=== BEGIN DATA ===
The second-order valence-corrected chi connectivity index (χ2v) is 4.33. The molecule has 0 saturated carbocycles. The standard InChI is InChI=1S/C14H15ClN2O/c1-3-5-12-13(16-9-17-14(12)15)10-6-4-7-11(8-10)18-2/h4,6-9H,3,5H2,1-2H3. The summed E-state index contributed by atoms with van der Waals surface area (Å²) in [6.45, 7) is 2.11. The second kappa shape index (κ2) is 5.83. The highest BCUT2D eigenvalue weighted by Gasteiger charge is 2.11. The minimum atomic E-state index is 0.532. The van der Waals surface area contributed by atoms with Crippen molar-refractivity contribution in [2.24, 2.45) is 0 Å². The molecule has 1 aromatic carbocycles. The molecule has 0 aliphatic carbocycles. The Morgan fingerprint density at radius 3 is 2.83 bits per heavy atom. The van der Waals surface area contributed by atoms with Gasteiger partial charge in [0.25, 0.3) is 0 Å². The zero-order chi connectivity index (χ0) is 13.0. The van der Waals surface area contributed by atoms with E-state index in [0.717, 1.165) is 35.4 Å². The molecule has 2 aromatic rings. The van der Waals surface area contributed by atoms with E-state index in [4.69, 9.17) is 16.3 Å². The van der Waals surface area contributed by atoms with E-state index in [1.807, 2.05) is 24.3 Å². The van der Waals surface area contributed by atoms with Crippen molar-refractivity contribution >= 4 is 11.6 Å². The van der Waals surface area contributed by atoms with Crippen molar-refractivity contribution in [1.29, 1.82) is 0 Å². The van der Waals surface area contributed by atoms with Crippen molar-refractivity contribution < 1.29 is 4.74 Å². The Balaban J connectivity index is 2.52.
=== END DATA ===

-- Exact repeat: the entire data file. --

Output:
The second-order valence-corrected chi connectivity index (χ2v) is 4.33. The molecule has 0 saturated carbocycles. The standard InChI is InChI=1S/C14H15ClN2O/c1-3-5-12-13(16-9-17-14(12)15)10-6-4-7-11(8-10)18-2/h4,6-9H,3,5H2,1-2H3. The summed E-state index contributed by atoms with van der Waals surface area (Å²) in [6.45, 7) is 2.11. The second kappa shape index (κ2) is 5.83. The highest BCUT2D eigenvalue weighted by Gasteiger charge is 2.11. The minimum atomic E-state index is 0.532. The van der Waals surface area contributed by atoms with Crippen molar-refractivity contribution in [2.24, 2.45) is 0 Å². The molecule has 1 aromatic carbocycles. The molecule has 0 aliphatic carbocycles. The Morgan fingerprint density at radius 3 is 2.83 bits per heavy atom. The van der Waals surface area contributed by atoms with Gasteiger partial charge in [0.25, 0.3) is 0 Å². The zero-order chi connectivity index (χ0) is 13.0. The van der Waals surface area contributed by atoms with E-state index in [0.717, 1.165) is 35.4 Å². The molecule has 2 aromatic rings. The van der Waals surface area contributed by atoms with E-state index in [4.69, 9.17) is 16.3 Å². The van der Waals surface area contributed by atoms with E-state index in [1.807, 2.05) is 24.3 Å². The van der Waals surface area contributed by atoms with Crippen molar-refractivity contribution >= 4 is 11.6 Å². The van der Waals surface area contributed by atoms with Crippen molar-refractivity contribution in [1.29, 1.82) is 0 Å². The van der Waals surface area contributed by atoms with Crippen molar-refractivity contribution < 1.29 is 4.74 Å². The Balaban J connectivity index is 2.52.